The songs often add spoilsport in the proceedings, especially the Tung Lak song. Though the Dard songs fleetingly touches your heart…

Except for the character played by Darshan Kumar, the rest of the Pakistanis are shown as emotionless traitors, while Indian politicians don’t care a damn! This is not me telling, but the film’s not so hidden message!

What to do

Sarbjit should have been the film that could have brought out issues of human rights being oppressed in favour of political games, but what it turns out to be is a nearly three hours of inconsistent and flawed storytelling. Watch the film purely for the performances, especially Randeep’s and the core plot!

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Aug
30

Several films are scheduled to release around the same time this Eid, splitting audiences and screen time

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Come September, the cinematic calendar is overflowing. Eid-ul-Azha festivities ensure a few days’ holiday and movie producers are well aware of the lucrative potential of an off-duty, euphoric audience.

Even as the landscape fills up with braying cattle, cinemas are about to get crowded with a spate of much awaited-movies, offering ‘pre-booking’ and ‘booking’ options.

And you can bet on plenty of full focuses up ahead. After trundling through a milieu of desultory flops, cinema is suddenly looking interesting.

Jawad Bashir’s Teri Meri Love Story releases in early September and following it are a range of local big banners nudging against each other for ‘hit’ status during Eid: ARY Films’ Janaan, Urdu1’s Actor In Law and Geo Films’ Zindagi Kitni Haseen Hay.

Jawad Bashir's 'Teri Meri Love Story'
Jawad Bashir’s ‘Teri Meri Love Story’

Also swooping in are heavy-duty contenders from Bollywood: Sonakshi Sinha-starrer Akira in early September; on the weekend before Eid, Nawazuddin Siddiqui-starrer Freaky Ali and Baar Baar Dekho, featuring Sidharth Malhotra and Katrina Kaif and right after Eid, Amitabh Bachchan’s Pink.

Forget a meat-infested diet; cinema buffs may as well while away their entire holidays at the movies. They’ve suffered enough – winding their way through a Hotal, deciphering aMah e Meer and hijrat-ing out of the cinemas during Hijrat. Now, they have a range of options available to them and so far, they all look promising. “It’s Eid, let’s enjoy it!” declares Mohsin Yaseen, General Manager Operations at Cinepax Cinemas.

Mohsin has reason to celebrate, with Cinepax owning two-screen and five-screen multiplexes as well as conventional single screen cinemas in multiple cities across the country. “We’re expecting 1950 shows to be seen nationwide from 9th till the 19th of September,” he predicts. “That’s an audience of more than 200,000 people and an attendance of at least 70%.”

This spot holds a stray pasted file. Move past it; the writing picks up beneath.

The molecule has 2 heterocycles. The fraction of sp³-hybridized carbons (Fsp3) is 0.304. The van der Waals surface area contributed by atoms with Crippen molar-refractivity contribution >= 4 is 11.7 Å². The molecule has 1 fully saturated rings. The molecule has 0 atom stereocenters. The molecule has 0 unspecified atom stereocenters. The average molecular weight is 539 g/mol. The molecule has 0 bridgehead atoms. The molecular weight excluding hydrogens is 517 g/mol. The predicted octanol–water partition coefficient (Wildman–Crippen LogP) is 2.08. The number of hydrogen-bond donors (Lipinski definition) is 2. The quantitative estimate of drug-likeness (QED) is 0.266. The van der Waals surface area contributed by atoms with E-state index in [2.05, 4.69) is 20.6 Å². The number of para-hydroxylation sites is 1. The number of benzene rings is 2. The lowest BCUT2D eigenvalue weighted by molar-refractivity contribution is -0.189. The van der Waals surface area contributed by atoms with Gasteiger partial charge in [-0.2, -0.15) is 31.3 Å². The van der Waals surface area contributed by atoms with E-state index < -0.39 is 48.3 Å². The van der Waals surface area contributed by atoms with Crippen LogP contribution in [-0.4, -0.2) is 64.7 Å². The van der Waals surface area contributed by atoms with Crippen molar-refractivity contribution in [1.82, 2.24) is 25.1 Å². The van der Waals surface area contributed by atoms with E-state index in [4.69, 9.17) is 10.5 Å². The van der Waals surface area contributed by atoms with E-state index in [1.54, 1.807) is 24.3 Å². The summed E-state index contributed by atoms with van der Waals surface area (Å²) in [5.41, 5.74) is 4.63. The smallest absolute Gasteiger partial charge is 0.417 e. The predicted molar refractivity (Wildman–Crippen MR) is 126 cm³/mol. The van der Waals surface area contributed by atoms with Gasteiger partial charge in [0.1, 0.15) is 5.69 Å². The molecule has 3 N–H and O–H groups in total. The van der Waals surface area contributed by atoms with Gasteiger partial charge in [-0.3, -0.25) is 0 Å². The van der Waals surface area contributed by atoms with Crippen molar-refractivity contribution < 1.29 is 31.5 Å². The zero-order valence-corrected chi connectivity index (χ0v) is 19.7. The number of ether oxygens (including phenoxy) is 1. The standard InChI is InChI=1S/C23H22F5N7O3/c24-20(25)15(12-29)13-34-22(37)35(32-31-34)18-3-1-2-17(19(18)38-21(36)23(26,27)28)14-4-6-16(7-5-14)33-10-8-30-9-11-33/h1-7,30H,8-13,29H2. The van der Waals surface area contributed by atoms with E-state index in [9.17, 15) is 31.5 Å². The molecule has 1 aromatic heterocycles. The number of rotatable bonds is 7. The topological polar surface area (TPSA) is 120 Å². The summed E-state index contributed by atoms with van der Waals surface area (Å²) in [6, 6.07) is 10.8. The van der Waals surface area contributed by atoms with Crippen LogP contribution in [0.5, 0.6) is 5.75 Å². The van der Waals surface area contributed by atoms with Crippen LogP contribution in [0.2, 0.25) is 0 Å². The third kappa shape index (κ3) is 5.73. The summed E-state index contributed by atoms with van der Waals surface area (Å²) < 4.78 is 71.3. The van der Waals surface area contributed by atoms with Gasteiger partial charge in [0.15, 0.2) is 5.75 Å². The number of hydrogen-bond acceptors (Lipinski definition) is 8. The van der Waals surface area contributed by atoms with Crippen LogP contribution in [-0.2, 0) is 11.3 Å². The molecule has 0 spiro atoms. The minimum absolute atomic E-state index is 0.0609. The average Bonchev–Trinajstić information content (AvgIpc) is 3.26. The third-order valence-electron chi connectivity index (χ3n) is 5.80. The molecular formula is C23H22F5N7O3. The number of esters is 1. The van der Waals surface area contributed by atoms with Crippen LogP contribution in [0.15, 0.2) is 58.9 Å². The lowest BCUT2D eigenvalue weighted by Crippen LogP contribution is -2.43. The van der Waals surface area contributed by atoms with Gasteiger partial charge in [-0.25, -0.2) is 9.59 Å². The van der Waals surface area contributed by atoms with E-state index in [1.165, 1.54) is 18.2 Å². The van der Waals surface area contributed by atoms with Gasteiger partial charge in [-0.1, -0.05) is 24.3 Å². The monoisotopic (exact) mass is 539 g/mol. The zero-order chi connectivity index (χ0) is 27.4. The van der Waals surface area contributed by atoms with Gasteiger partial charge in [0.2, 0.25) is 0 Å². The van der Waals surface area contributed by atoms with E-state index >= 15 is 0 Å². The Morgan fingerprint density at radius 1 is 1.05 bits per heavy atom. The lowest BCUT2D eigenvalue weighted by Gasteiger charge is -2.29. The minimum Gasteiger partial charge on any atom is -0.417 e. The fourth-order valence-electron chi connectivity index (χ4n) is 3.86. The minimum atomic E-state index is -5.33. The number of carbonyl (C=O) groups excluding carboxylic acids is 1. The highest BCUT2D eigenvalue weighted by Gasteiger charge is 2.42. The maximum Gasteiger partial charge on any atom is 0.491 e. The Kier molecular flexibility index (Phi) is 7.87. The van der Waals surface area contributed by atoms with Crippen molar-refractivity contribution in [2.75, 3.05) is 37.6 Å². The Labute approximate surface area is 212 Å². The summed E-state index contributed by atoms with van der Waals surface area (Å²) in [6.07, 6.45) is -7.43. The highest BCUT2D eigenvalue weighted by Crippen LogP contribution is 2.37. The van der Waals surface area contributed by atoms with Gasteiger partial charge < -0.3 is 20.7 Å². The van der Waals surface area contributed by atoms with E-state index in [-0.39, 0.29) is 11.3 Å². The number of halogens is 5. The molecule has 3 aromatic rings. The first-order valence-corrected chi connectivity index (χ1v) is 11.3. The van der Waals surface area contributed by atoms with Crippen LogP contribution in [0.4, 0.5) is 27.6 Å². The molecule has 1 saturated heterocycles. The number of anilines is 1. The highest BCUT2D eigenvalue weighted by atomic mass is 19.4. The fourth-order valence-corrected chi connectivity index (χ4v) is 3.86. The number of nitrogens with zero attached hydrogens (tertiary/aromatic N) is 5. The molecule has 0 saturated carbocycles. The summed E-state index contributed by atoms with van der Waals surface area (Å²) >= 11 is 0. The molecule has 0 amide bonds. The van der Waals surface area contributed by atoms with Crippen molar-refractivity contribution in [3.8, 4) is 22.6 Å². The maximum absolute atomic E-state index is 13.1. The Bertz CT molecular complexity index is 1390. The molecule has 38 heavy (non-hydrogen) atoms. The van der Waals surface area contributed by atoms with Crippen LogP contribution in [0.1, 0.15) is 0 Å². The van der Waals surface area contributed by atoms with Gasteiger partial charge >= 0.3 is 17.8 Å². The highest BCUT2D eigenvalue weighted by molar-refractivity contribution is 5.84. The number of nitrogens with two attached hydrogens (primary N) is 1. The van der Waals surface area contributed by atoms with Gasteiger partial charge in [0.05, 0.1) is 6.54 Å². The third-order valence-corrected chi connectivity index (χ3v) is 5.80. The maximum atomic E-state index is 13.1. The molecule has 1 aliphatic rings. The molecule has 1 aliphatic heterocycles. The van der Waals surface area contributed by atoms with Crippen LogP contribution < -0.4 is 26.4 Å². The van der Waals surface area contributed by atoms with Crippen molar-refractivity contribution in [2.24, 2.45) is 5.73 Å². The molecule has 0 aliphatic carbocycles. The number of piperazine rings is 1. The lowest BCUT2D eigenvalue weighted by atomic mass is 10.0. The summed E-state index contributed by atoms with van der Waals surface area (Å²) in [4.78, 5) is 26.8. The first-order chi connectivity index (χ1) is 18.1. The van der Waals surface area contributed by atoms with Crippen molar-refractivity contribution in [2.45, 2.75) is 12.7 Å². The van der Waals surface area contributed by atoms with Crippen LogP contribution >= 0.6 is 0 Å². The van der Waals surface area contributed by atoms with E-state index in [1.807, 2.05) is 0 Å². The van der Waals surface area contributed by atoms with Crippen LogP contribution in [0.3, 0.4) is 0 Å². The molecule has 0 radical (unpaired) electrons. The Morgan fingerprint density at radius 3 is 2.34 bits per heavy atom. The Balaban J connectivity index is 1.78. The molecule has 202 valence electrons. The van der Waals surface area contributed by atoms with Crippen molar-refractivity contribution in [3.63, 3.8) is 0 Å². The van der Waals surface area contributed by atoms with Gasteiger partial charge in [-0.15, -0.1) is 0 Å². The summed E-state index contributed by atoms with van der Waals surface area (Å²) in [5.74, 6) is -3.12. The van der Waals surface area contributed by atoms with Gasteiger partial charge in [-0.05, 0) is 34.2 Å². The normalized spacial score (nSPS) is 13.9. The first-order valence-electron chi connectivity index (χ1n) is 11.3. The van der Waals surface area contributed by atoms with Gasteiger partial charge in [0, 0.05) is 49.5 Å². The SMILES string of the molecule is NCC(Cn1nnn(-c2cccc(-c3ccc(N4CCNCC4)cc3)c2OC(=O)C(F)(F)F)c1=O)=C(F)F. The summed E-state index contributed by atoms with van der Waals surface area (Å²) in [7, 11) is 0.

But it is doubtful that movie producers will revel in the same kind of profits. Should one good movie have had released on Eid, audiences would have filtered in to see it repetitively.

Now, with so many options, only a limited number of screens will be allocated per movie, thereby restricting viewership. Revenues can hardly be expected to maximize, regardless of how good the movie is. It may still be a ‘hit’ – but it may not be able to bring in the box office revenue worthy of ‘super hits’.

Katrina's 'Kala Chashma' loaded Baar Baar Dekho just might take the home run!
Katrina’s ‘Kala Chashma’ loaded Baar Baar Dekho just might take the home run!

Looking at the bigger picture, cinema is dependent on movies earning huge revenues and producers reinvesting this money to create more movies. Lower profits earned per movie doesn’t bode too well for an industry that has only just managed to get to its feet, ambling slowly on the uphill path to revival.

Devising dates carefully

Backtracking to the recent past, there have been times when filmmakers have postponed movie releases in order to avoid clashes with other local releases and capitalize on earnings. Last Eid-ul-Azha, director Asim Raza delayed the release of his Ho Mann Jahaan so that it would not come into cinemas at the same time as Jawani Phir Nahi Ani, also scheduled for that Eid.

“Film release dates need to be decided intelligently as it takes a lot of hard work and investment to put together a movie. It goes to waste if the film does not get enough screens to reach out to audiences,” explains Asim. “Also, we cannot afford to have too many flops on our hands at this point in time. Otherwise, the little bit of confidence that we have gained as an ‘industry’ will come down crashing and intelligent investors will run away.”

Sajal Aly and Feroze Khan on the poster of 'Zindagi Kitni Haseen Hay'.
Sajal Aly and Feroze Khan on the poster of ‘Zindagi Kitni Haseen Hay’.